I mentioned to you guys my new love of naked cakes. I think they are so classic and elegant and just have that rustic, homemade loveliness that I adore.
Now don’t get me wrong, I am all about the frosting on a cake. In fact almost all my baking is with box cake mix and homemade frosting. I always feel like the frosting makes or breaks the cake. So this is not a dry cake and doesn’t leave you disappointed. You can still be quite generous with the frosting and any fillings you might like but you avoid that sometimes overly sweet and sugary taste of standard cake.
So give a naked cake a shot! They really are incredibly simple to make and you can top them with pretty flowers or fresh fruit.
The cake that I made is lemon cake with buttercream frosting and lemon curd and topped with fresh blueberries. I thought it was delicious and we served this at a recent party. I asked my husband if people seemed to like the cake and he said “Geez I thought the guy next to me was going to eat the plate. He devoured it!” Normally my husband would have said “yup. good.” and that would be about it so that was very, very high praise indeed.
So here is the step by step to make your own Naked Cake:
I baked one cake with a box mix and separated the batter into two 8″ pans. For thicker layers, you might bake the entire package in one cake pan (or use your favorite from scratch mix.) Choose the prettier of the two cakes and set aside for the top. Your cake will be stacked upside down so you want to look for any little marks or whatever on the bottom side as you can see from mine pictured above.
Next you want to take the top side of the cake, and using a sharp knife, trim the top to create a flat, even surface.
I just ran a knife back and forth and eyeballed both layers to make them as flat as possible.
If you want to really be certain your layers are perfectly even, you can take a ruler and measure up your cake about 3/4 of the way high. At that point (say 1″ high)- gently skewer a toothpick into the side of the cake. Do that same process four times total on each side of the cake. Gently and carefully use a knife to trim the cake just under the toothpicks all the way around and that will serve as a guide to cut perfectly even on all sides.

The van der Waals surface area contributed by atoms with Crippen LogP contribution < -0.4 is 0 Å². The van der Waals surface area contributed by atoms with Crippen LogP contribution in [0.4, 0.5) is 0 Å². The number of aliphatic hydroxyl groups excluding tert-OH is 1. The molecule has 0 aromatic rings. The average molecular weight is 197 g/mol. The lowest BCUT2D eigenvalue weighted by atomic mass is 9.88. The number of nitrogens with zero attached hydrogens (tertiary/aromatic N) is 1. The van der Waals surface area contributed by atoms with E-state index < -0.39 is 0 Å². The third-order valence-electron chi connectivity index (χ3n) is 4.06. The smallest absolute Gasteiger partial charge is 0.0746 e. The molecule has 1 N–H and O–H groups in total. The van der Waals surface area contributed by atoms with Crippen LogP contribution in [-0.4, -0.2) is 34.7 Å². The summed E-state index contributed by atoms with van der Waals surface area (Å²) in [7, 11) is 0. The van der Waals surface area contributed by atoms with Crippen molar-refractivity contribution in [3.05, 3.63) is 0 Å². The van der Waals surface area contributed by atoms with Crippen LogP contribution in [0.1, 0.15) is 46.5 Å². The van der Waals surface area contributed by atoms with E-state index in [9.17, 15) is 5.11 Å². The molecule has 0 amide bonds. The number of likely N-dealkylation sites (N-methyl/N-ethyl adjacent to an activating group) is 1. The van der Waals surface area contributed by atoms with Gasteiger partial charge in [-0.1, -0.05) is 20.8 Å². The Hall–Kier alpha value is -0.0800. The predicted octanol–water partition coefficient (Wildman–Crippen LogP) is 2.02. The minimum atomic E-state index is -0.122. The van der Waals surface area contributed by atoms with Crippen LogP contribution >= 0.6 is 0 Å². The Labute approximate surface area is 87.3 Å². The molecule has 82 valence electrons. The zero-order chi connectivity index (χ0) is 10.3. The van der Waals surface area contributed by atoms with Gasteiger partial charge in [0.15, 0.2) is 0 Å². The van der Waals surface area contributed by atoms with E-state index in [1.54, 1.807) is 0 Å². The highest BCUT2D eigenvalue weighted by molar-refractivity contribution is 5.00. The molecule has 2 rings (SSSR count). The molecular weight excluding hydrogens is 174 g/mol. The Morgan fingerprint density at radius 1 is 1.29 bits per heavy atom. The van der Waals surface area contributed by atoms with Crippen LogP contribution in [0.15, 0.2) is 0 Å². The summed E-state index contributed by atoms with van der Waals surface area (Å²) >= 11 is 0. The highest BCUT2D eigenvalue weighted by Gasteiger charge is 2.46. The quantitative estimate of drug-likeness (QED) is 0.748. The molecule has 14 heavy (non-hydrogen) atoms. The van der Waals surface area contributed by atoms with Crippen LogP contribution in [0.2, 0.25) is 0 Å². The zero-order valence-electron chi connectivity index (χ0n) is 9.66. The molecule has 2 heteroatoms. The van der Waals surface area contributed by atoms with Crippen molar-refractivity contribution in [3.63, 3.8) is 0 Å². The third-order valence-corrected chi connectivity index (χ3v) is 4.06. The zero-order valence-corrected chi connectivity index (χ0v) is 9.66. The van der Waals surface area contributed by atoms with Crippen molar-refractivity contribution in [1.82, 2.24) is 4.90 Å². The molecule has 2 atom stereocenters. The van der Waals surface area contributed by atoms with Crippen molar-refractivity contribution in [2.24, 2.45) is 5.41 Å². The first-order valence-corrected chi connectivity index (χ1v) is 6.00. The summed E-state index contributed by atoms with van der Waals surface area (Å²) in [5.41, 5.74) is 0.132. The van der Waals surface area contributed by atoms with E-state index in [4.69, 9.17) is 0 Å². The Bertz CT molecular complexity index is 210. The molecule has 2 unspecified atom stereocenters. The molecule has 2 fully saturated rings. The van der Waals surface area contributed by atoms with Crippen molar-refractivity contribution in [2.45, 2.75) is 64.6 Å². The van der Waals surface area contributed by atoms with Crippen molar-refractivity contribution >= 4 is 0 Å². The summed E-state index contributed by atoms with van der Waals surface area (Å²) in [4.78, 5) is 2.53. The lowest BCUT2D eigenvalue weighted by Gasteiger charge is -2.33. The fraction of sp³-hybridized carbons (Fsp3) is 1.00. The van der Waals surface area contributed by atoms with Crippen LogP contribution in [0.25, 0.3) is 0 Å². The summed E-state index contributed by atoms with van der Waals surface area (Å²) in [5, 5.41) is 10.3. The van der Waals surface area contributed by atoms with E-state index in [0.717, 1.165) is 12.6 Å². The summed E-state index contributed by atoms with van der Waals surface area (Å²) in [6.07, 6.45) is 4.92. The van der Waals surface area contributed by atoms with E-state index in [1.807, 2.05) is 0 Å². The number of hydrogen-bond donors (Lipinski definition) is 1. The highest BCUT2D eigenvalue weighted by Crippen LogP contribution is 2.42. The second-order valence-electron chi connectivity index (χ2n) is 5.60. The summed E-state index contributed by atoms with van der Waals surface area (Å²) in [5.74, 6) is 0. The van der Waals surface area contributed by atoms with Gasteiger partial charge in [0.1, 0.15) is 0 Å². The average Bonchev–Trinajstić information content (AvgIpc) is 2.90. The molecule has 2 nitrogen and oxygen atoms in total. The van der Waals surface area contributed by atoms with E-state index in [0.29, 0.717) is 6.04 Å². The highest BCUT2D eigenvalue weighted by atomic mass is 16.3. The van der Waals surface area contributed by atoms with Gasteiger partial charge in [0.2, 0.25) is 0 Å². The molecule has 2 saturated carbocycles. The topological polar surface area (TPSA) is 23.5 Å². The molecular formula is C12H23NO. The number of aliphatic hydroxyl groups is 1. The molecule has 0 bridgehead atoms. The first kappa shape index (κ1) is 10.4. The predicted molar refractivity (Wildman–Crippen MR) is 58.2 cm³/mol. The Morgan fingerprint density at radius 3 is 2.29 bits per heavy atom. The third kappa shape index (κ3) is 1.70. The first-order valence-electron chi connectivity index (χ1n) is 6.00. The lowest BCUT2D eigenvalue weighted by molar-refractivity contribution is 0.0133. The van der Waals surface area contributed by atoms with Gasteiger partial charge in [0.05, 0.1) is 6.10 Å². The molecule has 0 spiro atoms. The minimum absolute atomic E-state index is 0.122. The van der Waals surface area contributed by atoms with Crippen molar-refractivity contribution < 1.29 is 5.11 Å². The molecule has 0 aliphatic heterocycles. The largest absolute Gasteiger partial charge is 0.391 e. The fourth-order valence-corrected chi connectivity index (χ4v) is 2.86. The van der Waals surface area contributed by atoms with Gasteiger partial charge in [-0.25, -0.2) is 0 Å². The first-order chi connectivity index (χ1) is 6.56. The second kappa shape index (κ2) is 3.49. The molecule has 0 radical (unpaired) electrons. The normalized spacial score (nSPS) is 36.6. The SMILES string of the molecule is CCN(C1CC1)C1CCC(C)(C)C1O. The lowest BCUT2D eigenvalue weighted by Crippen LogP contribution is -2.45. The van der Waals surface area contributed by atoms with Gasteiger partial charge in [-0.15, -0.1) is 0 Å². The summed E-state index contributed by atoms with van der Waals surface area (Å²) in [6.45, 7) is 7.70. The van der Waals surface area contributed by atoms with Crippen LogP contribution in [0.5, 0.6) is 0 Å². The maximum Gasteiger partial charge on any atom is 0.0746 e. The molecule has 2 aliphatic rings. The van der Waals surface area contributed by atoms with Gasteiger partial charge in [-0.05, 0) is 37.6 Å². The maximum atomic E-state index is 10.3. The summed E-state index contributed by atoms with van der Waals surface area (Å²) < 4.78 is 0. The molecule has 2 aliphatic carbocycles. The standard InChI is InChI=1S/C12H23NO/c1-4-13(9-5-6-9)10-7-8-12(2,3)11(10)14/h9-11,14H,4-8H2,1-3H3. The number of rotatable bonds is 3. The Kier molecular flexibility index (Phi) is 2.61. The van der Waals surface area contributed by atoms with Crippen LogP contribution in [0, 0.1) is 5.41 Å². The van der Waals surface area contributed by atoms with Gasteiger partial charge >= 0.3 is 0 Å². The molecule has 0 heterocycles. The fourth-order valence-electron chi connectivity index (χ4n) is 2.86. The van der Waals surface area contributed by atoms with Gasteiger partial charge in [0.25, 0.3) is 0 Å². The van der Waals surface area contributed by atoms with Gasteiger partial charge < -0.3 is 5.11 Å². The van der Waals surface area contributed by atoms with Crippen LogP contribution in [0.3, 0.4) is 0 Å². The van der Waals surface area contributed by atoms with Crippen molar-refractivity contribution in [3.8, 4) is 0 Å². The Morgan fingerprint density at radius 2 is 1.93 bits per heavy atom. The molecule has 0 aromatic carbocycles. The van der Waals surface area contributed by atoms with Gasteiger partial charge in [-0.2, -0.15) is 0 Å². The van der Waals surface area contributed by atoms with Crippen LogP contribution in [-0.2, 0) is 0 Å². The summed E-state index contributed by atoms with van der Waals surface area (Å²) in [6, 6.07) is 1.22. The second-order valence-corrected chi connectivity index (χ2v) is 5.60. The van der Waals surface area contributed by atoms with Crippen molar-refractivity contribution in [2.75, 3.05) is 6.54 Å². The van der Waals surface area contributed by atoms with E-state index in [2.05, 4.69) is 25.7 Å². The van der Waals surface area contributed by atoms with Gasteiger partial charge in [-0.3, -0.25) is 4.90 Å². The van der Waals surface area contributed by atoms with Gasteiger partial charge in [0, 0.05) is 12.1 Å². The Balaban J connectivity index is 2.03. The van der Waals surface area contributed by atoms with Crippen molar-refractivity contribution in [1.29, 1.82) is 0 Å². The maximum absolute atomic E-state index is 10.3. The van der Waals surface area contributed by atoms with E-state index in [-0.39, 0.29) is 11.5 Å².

Once you have that top portion trimmed flat, flip your cake over onto a cake plate. I put mine directly on my serving stand. The bottom of the cake will be on top and the part you trimmed laying facedown.
Next you want to place your frosting on the cake- starting in the center and bring the frosting almost but not quite to the edge of the cake. I used a thin layer of buttercream- check continuously as you add layers to be sure the cake stays level.
Once the buttercream was spread in an even layer, I added a large dollop of lemon curd. (Recipes below.)
At this point you can stick with just frosting, add any jam or fruit puree or fresh fruit or lemon or lime curd. Yum! If you are using fresh fruit be sure to place it on the cake slowly so the layers stay nice and even.
Place the second cake layer directly on top of the frosting. Now with a Ziplock bag or a piping bag, carefully fill the space between the layers with frosting in a nice steady circle all the way around the cake.
Gently with your finger or a knife, run back around the circle of frosting so it doesn’t look like a big oozing bubble but rather flat as pictured above.
And now you can decide if you’d like to leave the top of the cake unfrosted or frosted. Unfrosted is quite pretty – especially with a generous sprinkle of confectioner’s sugar. I decided to go ahead and frost mine on top- again not all the way to the edges.
I decided to add a third layer to my cake following the same process and once finished with the top, I carefully plopped blueberries on top. They do roll off so I just gently placed them in the frosting where they stayed in place. As a last step, I sprinkled confectioner’s sugar on top.
You can leave the sides of the cake alone or taking a knife, gently smear frosting on the sides. I really like how it looks both ways. This is a strawberry cake I made where I skipped the extra smear of frosting on the side:
And really that is it! So simple and so pretty. I have tried naked cakes with flowers and with fruit and the fruit is by far much simpler to do. I think a few sprigs of mint with my fruit cakes would have really been lovely- next time.
If you do use flowers, use the same process as outlined above. Since flowers can be sprayed with various chemicals, you might consider wrapping the stem of the flower in saran wrap and then tuck it into the cake on the sides and the top.
One more look at the finished product:
A few other recipes you might enjoy: